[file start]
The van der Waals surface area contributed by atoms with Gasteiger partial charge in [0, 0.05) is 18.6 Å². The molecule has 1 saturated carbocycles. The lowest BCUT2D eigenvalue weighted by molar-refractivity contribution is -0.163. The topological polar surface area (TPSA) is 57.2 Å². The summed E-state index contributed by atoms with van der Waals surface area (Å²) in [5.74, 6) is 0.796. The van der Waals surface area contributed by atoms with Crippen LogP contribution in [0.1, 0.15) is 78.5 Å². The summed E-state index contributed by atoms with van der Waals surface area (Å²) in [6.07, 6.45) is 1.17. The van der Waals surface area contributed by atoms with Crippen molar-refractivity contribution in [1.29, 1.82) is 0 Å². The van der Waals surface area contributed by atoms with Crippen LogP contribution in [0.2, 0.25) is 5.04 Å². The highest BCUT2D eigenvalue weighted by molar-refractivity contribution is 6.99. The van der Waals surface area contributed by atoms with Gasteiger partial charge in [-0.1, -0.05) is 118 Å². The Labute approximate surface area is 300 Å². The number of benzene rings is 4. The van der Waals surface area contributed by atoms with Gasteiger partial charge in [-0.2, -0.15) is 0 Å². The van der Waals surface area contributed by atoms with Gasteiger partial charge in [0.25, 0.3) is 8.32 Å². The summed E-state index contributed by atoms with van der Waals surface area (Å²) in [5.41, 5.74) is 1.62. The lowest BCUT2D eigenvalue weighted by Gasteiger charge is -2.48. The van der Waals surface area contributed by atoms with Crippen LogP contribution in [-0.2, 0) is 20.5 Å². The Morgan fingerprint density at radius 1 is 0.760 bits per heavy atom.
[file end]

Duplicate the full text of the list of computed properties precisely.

The van der Waals surface area contributed by atoms with Gasteiger partial charge in [0, 0.05) is 18.6 Å². The molecule has 1 saturated carbocycles. The lowest BCUT2D eigenvalue weighted by molar-refractivity contribution is -0.163. The topological polar surface area (TPSA) is 57.2 Å². The summed E-state index contributed by atoms with van der Waals surface area (Å²) in [5.74, 6) is 0.796. The van der Waals surface area contributed by atoms with Crippen LogP contribution in [0.1, 0.15) is 78.5 Å². The summed E-state index contributed by atoms with van der Waals surface area (Å²) in [6.07, 6.45) is 1.17. The van der Waals surface area contributed by atoms with Crippen molar-refractivity contribution in [1.29, 1.82) is 0 Å². The van der Waals surface area contributed by atoms with Crippen LogP contribution in [0.2, 0.25) is 5.04 Å². The highest BCUT2D eigenvalue weighted by molar-refractivity contribution is 6.99. The van der Waals surface area contributed by atoms with Gasteiger partial charge in [-0.1, -0.05) is 118 Å². The Labute approximate surface area is 300 Å². The number of benzene rings is 4. The van der Waals surface area contributed by atoms with Gasteiger partial charge in [-0.2, -0.15) is 0 Å². The van der Waals surface area contributed by atoms with Gasteiger partial charge in [0.25, 0.3) is 8.32 Å². The summed E-state index contributed by atoms with van der Waals surface area (Å²) in [5.41, 5.74) is 1.62. The lowest BCUT2D eigenvalue weighted by Gasteiger charge is -2.48. The van der Waals surface area contributed by atoms with Crippen LogP contribution in [-0.2, 0) is 20.5 Å². The Morgan fingerprint density at radius 1 is 0.760 bits per heavy atom.